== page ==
People Photography

 

People photography is one of the main reasons many buy cameras. Maybe it's to get pictures of your kids as they grow up, maybe it's to record memories with friends and family. Or maybe you would like to make photography a career one day and shoot weddings. All good reasons....

Unfortunately, people photography is also one of the hardest things to do well. And let me say right now that I am not really a "people photographer."  It's not an area of photography that I work in much.

That's because people photography is all about conveying "who" someone is, the way they feel at a particular moment, or who they are pretending to be in the case of model photography. This is very hard because people "change" the moment you point a camera at them....all of a sudden it becomes "important" and "serious", and then everyone becomes self conscious.

So how do you overcome that? Well, if it's friends and family it's easy..... you pester them non-stop until they eventually start to ignore you. Take pictures constantly. Don't even worry about them being any good, they won't be. The point is to get them comfortable with having a camera pointed at them so the pictures CAN be good. Tell them you are just "practicing" and the pictures won't even be saved. Delete them all. Eventually they will relax and realize that it doesn't *really matter.*

But what about the rest of the people?

This is where it gets really hard. It's all up to you. You have to communicate well and get people to relax, to be "themselves." You have to be able to give direction without making it serious. You have to be a "people person." If you're not a people person you better start learning how to "fake it." Eventually, if you fake it well enough and for long enough, you will become more of a people person.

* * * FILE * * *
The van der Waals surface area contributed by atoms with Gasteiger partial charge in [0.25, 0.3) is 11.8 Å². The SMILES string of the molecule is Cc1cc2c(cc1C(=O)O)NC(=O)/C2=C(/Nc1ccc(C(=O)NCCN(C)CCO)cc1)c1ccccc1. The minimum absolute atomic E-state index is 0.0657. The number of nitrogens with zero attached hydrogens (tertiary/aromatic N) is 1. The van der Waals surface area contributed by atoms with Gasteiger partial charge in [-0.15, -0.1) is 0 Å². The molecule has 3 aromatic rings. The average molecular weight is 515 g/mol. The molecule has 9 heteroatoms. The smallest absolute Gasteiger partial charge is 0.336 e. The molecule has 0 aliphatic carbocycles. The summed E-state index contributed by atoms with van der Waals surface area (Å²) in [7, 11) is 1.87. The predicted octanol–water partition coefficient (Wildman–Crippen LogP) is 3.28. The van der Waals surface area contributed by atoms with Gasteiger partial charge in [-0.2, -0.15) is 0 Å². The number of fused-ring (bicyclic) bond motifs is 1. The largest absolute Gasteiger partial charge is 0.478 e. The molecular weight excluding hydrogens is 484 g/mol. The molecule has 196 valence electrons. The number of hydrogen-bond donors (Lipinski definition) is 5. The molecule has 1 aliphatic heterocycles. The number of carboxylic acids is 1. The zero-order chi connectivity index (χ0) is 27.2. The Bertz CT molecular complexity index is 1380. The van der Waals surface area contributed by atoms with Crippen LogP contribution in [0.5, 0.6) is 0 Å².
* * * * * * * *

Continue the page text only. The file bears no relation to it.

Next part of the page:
So, what's the key? There isn't one. Every individual has their own personality and their own insecurities that you are going to have to manage. But there is one thing that can help....

 

Walk in their shoes. If you at least truly understand what it's like for you to be on the other side of the camera, then you can empathize with your subject. If you can truly understand what it's like to try to follow/understand directions, and the tension it can create, then you can become "better" at giving direction.

 

So here's the first assignment for people photography:

Walk in their shoes:

Your assignment is to give your camera to someone else and have them take pictures of you. Put the camera on the big "professional P" and hand it over. The goal for the pictures should be casual and convey something of you. Have them give you direction on what to do and how to position yourself. If they ask you to do something goofy, do it. 
Relax! It's not "serious"; the camera isn't going to steal your soul.

BTW, giving the camera to your child is cheating! 

 

The point here isn't to get a good picture; you probably won't. The point is to listen and to understand. "Feel" what it's like to be on the other side of the lens.... What could they do to make you "feel better?" What could YOU do to make you feel better? 

What could they say differently? HOW might they say it differently that would make it "easier" for you? 

What makes it "ok" to do something goofy and have it recorded?

And how can you incorporate this understanding into your approach towards working with others?

The point of this assignment is introspection. If you can understand yourself then you can understand ninety percent of other people. When you get right down to it, we're all pretty much the same.

 

If you're the type of person for whom this assignment is easy...well, then you'll probably never understand the rest of us. BUT, you're probably EXACTLY the kind of person who can make this easier for the rest of us.

Yeah, that's me 3 yrs. ago...Image is titled "no-bag". I think I have less hair now.

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